At this point in the evening Christine Costin was invited to cut the cake! She spoke very favourably of the work of Horsham in Bloom, its support of volunteer groups and praised the volunteers for the many dedicated hours of work which they give to enhance and improve the local and immediate environment in projects which can be a challenge but that they are prepared to take on especially as volunteers.
Christine subsequently thanked the committee ‘for a superb evening which was really inspiring and great fun. The cake was a triumph and the invited guests were talented, friendly, enthusiastic and remarkable’.
The groups who attended were Boldings Brook, Earles Meadow, Gatwick Green Space. Horsham Garden Music Festival, Transition Horsham, Allotments at Transition Horsham, Chesworth Farm, The Green Gym, Alders Copse, Friends of Warnham Nature Reserve, Friends of Chesworth Farm, North Street Volunteers and the Horsham Town Centre Community Partnership which is working on the Riverside Project. Most of these groups have very good websites which will provide you with details of how you could become involved.
Robert Brown, former chairman of the Earles Meadow Residents Association and now responsible for the Earles Meadow Conservation Group, presented a very informative talk on the work which has been undertaken in recent years.
He said he would like to ‘convey his Group’s appreciation for the work that HiB does in promoting the volunteer groups. The awards and support received have greatly boosted our confidence and profile’.
The Conservation Group comprises volunteers involved in carrying out restoration and conservation work to the woodland and meadows forming part of the 13 acres of public open space at Earles Meadow.
It works in close co-operation with the land owners, the North Horsham Parish Council and financial support by way of grants and donations to purchase tools and equipment has come from the Parish Council and Horsham in Bloom.
This has enabled the volunteers to improve the tree canopy, open up streams and ditches, restore the meadows, carry out coppicing of Hazel and repair the boardwalks and much more.
The intention is to make this space more accessible to the public for their enjoyment and recreation whilst protecting and preserving the natural environment and to learn and educate.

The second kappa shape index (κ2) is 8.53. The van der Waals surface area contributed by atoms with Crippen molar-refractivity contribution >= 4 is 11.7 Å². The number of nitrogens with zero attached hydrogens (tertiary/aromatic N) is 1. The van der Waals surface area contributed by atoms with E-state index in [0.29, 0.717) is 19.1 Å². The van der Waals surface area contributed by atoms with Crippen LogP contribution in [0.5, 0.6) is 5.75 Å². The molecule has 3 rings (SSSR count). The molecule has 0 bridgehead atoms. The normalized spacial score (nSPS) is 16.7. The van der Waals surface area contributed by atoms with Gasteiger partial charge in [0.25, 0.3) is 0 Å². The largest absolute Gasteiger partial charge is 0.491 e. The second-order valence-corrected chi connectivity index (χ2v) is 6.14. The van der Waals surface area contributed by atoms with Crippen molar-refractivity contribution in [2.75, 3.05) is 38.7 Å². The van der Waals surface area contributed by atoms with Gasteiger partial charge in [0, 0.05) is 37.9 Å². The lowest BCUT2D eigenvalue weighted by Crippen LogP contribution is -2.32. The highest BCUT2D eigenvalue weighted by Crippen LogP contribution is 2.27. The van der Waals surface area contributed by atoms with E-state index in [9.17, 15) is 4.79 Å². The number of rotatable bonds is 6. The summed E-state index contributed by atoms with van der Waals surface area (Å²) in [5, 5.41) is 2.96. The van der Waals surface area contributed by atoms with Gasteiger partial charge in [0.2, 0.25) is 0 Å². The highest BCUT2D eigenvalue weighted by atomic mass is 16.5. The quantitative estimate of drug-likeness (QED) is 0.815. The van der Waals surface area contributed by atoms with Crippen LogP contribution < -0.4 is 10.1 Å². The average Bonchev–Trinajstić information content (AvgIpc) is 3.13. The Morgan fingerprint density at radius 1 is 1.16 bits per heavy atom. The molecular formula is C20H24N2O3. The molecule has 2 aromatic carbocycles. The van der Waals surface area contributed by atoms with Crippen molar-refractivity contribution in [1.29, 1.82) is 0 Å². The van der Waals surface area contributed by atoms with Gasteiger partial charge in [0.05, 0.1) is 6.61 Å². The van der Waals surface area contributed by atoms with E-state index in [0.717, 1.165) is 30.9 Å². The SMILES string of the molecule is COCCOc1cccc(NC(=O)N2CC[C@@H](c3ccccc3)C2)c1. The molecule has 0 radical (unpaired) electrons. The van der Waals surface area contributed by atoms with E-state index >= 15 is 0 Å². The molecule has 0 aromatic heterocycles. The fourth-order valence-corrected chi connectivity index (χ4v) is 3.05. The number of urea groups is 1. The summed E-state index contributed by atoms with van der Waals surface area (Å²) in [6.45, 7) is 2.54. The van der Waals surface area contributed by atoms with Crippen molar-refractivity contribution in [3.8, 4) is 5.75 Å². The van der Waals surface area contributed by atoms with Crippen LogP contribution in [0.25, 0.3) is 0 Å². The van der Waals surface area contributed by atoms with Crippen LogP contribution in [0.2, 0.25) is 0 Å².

His talk and excellent photographs provided an overview of four years of work by the Earles Meadow Conservation Group on 10 of the 13 acres of woodland, meadows, streams and parkland and he concluded by saying that they welcome any new volunteers to join them.
For more details see http://www.earlesmeadowhorsham.org.uk/
A talk on Chesworth Farms Wetland Project was then delivered by Mike Ayling who also presented excellent photographs of the many changes which have taken place since the group was formed in August 2011, chaired by Diane Sumpter.
Its main aim is to enhance the area for the benefit and protection of wildlife and to promote Chesworth Farm as a place of enjoyment for all, even the new dog splash!
The continued development of the project was a result of a joint initiative between Friends of Chesworth Farm (FCF) and Horsham District Council (HDC).
There is now a superb board walk which leads to a charming water fall and pathways which link to the new Riverside Walk Project. There is also a large area of wetland which has seen many new species sighted in recent months. To enjoy all of this in comfort visit the new bird hide.
The Riverside Field Project has at times noted 36 new species. To follow regular sightings look at http://friendsofchesworthfarm.com/wildlife-sightings/ and for more information on the project see http://friendsofchesworthfarm.com
Horsham in Bloom now looks forward to meeting fellow volunteers at the annual barbecue in September and perhaps at our next venture which is a special ‘Simply Gardening’ evening at the Capitol Theatre in October in the delightful company of Jim Buttress of the BBC ‘Big Allotment Challenge’ and Tom Hart Dyke who has created the World Garden at Lullingstone Castle.